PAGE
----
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Think of a time you had a piece of feedback you wanted to tell your manager. What did you do? Do you bite your tongue and wait until they ask you about it? Did you worry it wasn’t your place to critique your supervisor?

If you would’ve asked someone what to do just ten years ago, they might’ve told you to sit tight and hold back. Providing suggestions or constructive criticism to someone higher than you on the org chart wasn’t as widely accepted.

But times have changed and now manager feedback, also known as upward feedback, is the status quo for high performing teams.

Manager feedback seriously matters

Feedback helps people build awareness and improve themselves, and guess what? Your manager is indeed a person.

“Just as individual contributors need feedback, so do managers,” says Jamie McCollough, Head of Performance Development at Atlassian. “They need to know how they’re doing. Even if you’re someone with great awareness about your strengths and opportunities, having the perspective of others that you most impact is key to your growth and development.”

Manager feedback works. One study of 252 managers over the course of five years found that managers who received regular feedback improved their skills. Even those managers who were originally rated poorly showed “significant improvements” over the five year period. 

Upward feedback is also directly correlated with high-performing organizations. 

In our research we found that among high-achieving teams, 57% of respondents feel welcome to give feedback to their managers. In contrast, 85% of people on low-achieving teams are not welcomed or encouraged to give feedback to anybody higher on the org chart. 

Manager feedback plays a huge role in employee retention. You’ve heard the cliché that people don’t leave their jobs — they leave their bosses. Gallup research shows that up to 75% of the reasons for voluntary turnover can be influenced by managers.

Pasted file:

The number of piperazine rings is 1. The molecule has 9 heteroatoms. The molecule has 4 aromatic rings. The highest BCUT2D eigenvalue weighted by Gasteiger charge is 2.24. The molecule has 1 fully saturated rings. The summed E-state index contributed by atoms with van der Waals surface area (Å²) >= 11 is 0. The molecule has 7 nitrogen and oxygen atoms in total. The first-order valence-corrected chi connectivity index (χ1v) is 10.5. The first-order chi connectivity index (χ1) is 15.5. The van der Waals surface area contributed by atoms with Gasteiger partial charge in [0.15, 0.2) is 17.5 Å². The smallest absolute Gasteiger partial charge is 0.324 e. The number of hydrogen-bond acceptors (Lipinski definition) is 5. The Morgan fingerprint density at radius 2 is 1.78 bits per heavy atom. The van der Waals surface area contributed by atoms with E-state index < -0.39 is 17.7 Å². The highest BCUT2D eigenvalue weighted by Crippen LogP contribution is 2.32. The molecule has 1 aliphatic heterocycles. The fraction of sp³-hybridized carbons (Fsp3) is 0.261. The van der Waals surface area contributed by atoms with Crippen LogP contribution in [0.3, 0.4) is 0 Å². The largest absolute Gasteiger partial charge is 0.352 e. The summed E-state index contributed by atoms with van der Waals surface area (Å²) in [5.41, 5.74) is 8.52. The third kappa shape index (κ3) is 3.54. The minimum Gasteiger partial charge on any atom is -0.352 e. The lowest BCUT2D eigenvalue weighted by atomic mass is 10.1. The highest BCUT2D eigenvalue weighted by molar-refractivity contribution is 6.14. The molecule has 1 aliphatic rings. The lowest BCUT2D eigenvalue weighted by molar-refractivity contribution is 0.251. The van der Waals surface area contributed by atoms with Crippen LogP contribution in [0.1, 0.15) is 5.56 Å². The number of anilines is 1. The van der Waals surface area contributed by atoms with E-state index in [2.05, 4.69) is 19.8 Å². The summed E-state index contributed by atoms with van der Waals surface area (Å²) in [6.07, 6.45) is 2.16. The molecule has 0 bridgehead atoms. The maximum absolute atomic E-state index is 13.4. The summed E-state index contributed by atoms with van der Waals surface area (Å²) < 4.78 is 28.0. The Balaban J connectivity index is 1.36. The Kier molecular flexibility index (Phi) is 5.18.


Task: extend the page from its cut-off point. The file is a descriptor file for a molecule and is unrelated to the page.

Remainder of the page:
Good managers crave feedback

While the entire approach to feedback appears to be shifting, that doesn’t change the fact that it can still be nerve-racking for employees to voice their opinions in the office. In fact, one study found that only 1% of employees feel “extremely confident” voicing their concerns at crucial moments. When it comes to issuing a suggestion directly to their bosses, it makes sense that they’d rather keep their lips zipped.

However, here’s an encouraging sentiment: good managers don’t just tolerate feedback—they want to hear it. 

“I see it as a way to improve or tailor what I’m focusing on,” shares Jenifer Vandagriff, Senior Design Manager at Atlassian. “It’s critical to me. I wouldn’t know what to focus on or where our problems lie if I didn’t get that feedback from my team.” 

“I find it valuable, because I can’t be everywhere at once,” adds Greg Laderman, Head of Enterprise Growth at Atlassian. “I’m in San Francisco, and have a globally-distributed team across a variety of roles. There are a lot of things they do that I don’t get day-to-day visibility into.” 

5 tips for offering effective manager feedback

So, good news: your manager wants to hear from you. But what’s the best way to get your message across? 

1. Find the right time and place

Pulling your manager aside for a long chat right before they go into a big presentation or on a day they are jam-packed with meetings won’t be the best way to get their full attention. It’s all about knowing your audience. What does their meeting schedule look like today? Are there any huge projects kicking off today they need to bring their A-game for? How is your manager doing personally?

Assuring that you can find a time when your manager is in a good headspace will mean that the conversation will be better for the both of you.